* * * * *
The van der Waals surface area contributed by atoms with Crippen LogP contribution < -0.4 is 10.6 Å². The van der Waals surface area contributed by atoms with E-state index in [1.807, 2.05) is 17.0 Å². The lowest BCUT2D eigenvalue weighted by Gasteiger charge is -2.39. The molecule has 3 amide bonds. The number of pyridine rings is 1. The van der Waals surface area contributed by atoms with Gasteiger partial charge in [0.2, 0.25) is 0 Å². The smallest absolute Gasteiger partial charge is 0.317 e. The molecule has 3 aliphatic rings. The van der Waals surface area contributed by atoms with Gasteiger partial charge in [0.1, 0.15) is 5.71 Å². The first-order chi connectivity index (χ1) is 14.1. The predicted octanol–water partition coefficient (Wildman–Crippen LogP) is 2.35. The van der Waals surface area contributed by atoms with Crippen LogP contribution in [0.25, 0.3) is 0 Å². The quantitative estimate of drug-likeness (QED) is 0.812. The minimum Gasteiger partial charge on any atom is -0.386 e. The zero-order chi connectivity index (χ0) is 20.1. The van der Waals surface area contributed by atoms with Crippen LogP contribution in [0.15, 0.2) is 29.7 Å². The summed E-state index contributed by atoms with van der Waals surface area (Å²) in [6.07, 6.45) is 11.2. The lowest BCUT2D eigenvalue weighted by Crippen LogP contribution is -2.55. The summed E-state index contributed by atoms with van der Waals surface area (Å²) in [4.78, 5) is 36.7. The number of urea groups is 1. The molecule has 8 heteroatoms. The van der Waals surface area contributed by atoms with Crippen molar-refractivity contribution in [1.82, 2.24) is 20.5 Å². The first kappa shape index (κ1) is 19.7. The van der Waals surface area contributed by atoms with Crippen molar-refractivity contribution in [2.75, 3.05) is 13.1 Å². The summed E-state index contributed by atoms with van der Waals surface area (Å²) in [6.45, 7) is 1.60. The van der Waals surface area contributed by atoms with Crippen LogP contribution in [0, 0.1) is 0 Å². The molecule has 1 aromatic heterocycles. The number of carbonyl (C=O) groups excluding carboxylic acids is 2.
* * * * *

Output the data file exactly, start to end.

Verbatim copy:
The van der Waals surface area contributed by atoms with Crippen LogP contribution < -0.4 is 10.6 Å². The van der Waals surface area contributed by atoms with E-state index in [1.807, 2.05) is 17.0 Å². The lowest BCUT2D eigenvalue weighted by Gasteiger charge is -2.39. The molecule has 3 amide bonds. The number of pyridine rings is 1. The van der Waals surface area contributed by atoms with Gasteiger partial charge in [0.2, 0.25) is 0 Å². The smallest absolute Gasteiger partial charge is 0.317 e. The molecule has 3 aliphatic rings. The van der Waals surface area contributed by atoms with Gasteiger partial charge in [0.1, 0.15) is 5.71 Å². The first-order chi connectivity index (χ1) is 14.1. The predicted octanol–water partition coefficient (Wildman–Crippen LogP) is 2.35. The van der Waals surface area contributed by atoms with Crippen LogP contribution in [0.25, 0.3) is 0 Å². The quantitative estimate of drug-likeness (QED) is 0.812. The minimum Gasteiger partial charge on any atom is -0.386 e. The zero-order chi connectivity index (χ0) is 20.1. The van der Waals surface area contributed by atoms with Crippen LogP contribution in [0.15, 0.2) is 29.7 Å². The summed E-state index contributed by atoms with van der Waals surface area (Å²) in [6.07, 6.45) is 11.2. The lowest BCUT2D eigenvalue weighted by Crippen LogP contribution is -2.55. The summed E-state index contributed by atoms with van der Waals surface area (Å²) in [4.78, 5) is 36.7. The number of urea groups is 1. The molecule has 8 heteroatoms. The van der Waals surface area contributed by atoms with Crippen molar-refractivity contribution in [1.82, 2.24) is 20.5 Å². The first kappa shape index (κ1) is 19.7. The van der Waals surface area contributed by atoms with Crippen molar-refractivity contribution in [2.75, 3.05) is 13.1 Å². The summed E-state index contributed by atoms with van der Waals surface area (Å²) in [6.45, 7) is 1.60. The van der Waals surface area contributed by atoms with Crippen LogP contribution in [0, 0.1) is 0 Å². The molecule has 1 aromatic heterocycles. The number of carbonyl (C=O) groups excluding carboxylic acids is 2.